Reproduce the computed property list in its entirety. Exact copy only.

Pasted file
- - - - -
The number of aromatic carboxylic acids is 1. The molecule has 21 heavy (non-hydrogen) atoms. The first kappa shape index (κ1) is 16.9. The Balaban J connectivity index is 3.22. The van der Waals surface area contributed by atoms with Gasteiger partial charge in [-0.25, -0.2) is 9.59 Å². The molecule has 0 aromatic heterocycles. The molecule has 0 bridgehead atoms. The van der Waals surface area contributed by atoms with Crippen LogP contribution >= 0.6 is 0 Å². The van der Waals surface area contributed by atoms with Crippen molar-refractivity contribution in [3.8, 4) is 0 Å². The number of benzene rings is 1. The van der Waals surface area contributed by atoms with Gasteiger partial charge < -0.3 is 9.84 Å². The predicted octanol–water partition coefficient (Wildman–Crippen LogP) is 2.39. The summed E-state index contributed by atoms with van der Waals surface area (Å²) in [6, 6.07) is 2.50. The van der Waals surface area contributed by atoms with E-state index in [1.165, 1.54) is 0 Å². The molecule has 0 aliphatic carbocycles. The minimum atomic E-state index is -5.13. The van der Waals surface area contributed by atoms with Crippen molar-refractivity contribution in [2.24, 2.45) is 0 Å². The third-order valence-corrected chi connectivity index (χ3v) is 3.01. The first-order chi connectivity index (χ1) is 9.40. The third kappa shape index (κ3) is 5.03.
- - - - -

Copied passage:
The number of aromatic carboxylic acids is 1. The molecule has 21 heavy (non-hydrogen) atoms. The first kappa shape index (κ1) is 16.9. The Balaban J connectivity index is 3.22. The van der Waals surface area contributed by atoms with Gasteiger partial charge in [-0.25, -0.2) is 9.59 Å². The molecule has 0 aromatic heterocycles. The molecule has 0 bridgehead atoms. The van der Waals surface area contributed by atoms with Crippen LogP contribution >= 0.6 is 0 Å². The van der Waals surface area contributed by atoms with Crippen molar-refractivity contribution in [3.8, 4) is 0 Å². The number of benzene rings is 1. The van der Waals surface area contributed by atoms with Gasteiger partial charge < -0.3 is 9.84 Å². The predicted octanol–water partition coefficient (Wildman–Crippen LogP) is 2.39. The summed E-state index contributed by atoms with van der Waals surface area (Å²) in [6, 6.07) is 2.50. The van der Waals surface area contributed by atoms with E-state index in [1.165, 1.54) is 0 Å². The molecule has 0 aliphatic carbocycles. The minimum atomic E-state index is -5.13. The van der Waals surface area contributed by atoms with Crippen molar-refractivity contribution in [2.24, 2.45) is 0 Å². The third-order valence-corrected chi connectivity index (χ3v) is 3.01. The first-order chi connectivity index (χ1) is 9.40. The third kappa shape index (κ3) is 5.03.